It’s one thing for one comic or form of media here or there to happen to follow this trend, but when one sees this — characters of darker complexion being relegated to the side over others — over and over and over and over again, it sends a message that this is the way of the world. It says, “If you look like this, you are not the main character. You are permanently a side character, meant to aid the main ones in their hero’s journey without complaint nor thanks.” So this is what representation feels like, you tell yourself as you watch representations of yourself perpetually be side characters.
Humans are trained to see patterns, even if not explicitly stated. I will admit, though, that in the Webtoons I read, it’s not like there is no main character representation of “Black” characters (women especially) with darker complexions. It’s just that they are often abstracted to the point where the only thing that makes them “Black” is their skin color; they are removed from any physical, cultural or social elements that come with it. So for me, similarly to the aforementioned annoyance, LMLY represents a step in the right direction, but still indicates that progress needs to be made, not with the individual comic, but on a wider scale; it’s a systemic issue. Still, with both characters, I feel a strong sense of representation.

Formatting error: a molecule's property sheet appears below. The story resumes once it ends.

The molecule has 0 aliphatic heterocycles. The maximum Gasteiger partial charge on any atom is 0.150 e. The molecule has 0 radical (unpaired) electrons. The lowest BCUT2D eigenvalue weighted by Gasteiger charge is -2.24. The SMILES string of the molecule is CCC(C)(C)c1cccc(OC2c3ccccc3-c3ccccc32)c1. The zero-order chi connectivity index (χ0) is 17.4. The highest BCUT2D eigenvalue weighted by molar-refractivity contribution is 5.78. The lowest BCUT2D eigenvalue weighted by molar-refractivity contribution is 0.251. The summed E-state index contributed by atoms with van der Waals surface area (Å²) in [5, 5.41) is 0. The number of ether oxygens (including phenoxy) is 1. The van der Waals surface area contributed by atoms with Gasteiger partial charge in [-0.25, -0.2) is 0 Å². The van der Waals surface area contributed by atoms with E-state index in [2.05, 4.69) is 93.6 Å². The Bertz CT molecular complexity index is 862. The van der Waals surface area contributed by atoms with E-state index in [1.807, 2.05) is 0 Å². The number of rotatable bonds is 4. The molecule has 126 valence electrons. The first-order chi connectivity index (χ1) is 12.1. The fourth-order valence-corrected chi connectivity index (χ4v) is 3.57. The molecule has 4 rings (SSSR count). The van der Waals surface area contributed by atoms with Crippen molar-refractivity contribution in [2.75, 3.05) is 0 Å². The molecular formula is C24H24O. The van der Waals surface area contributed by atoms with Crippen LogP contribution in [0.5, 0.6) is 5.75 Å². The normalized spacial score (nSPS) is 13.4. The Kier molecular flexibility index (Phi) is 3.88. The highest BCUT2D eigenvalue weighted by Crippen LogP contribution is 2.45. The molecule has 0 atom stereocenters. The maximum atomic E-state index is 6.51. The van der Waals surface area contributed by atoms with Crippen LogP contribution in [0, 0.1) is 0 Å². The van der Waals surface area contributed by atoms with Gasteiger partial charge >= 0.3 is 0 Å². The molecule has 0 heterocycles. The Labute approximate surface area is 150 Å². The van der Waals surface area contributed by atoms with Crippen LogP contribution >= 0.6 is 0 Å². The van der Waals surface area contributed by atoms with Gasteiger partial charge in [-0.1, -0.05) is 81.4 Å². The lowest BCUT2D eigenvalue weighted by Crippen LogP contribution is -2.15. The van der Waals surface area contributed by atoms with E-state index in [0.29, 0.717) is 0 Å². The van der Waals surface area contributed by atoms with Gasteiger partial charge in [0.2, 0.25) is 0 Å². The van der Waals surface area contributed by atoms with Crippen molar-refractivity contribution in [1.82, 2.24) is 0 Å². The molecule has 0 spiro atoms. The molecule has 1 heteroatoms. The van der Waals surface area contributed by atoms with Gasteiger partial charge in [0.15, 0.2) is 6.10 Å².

Nonetheless, the comic reminded me of the textbook illustration of the “Black” pregnant woman and fetus that went viral this year. The image was created by Nigerian artist Chidiebere Ibe, a medical student who creates diverse textbook illustrations that are accurate on rich brown skin. Seeing the illustration was amazing, but also worrying. As a news reporter said about the illustration, “You know, you don’t realize that you haven’t seen it until somebody shows you [it].” Indeed, you don’t realize the lack of representation until the solution is presented right before your eyes. I wondered how many other problems were like this — invisible until some insightful creative saw an innovative solution, ushering society into a new normal.
As a child, you don’t realize that what is presented as the default to you is not necessarily a default — and as a budding adult, that realization is powerful. I know more representation is coming. I feel the wave of it simply waiting to be unearthed, poured into the mainstream and diffused into society’s public consciousness, recycled and reused as sources of cultural inspiration.
In the meantime, I seek these things out. Recently, my Instagram algorithm has caught on to my tricks. It exposed me to three short children’s poetry books — called Curls, Glow and Boom — about Afrocentric hair, as well as children’s literature on African history such as Idia of the Benin Kingdom and Njinga of Ndongo.
African history, especially West African history, is part of American history. A lack of representation is often responsible for the false narrative that Africa has no culture, no past, no empires, and that the history of African-Americans begins in a slave ship, as Chimamanda Ngozi Adichie put it in one interview. And those beliefs start young, which is why instilling representations of different people across the board is so powerful —whether they’re 5, 15 or 50.
So to those who are writing these stories and coming up with narratives that represent diverse narratives, thank you! Keep on writing, keep on sharing, keep on inspiring! I’ve had a taste of excellent representation, and it feels so good!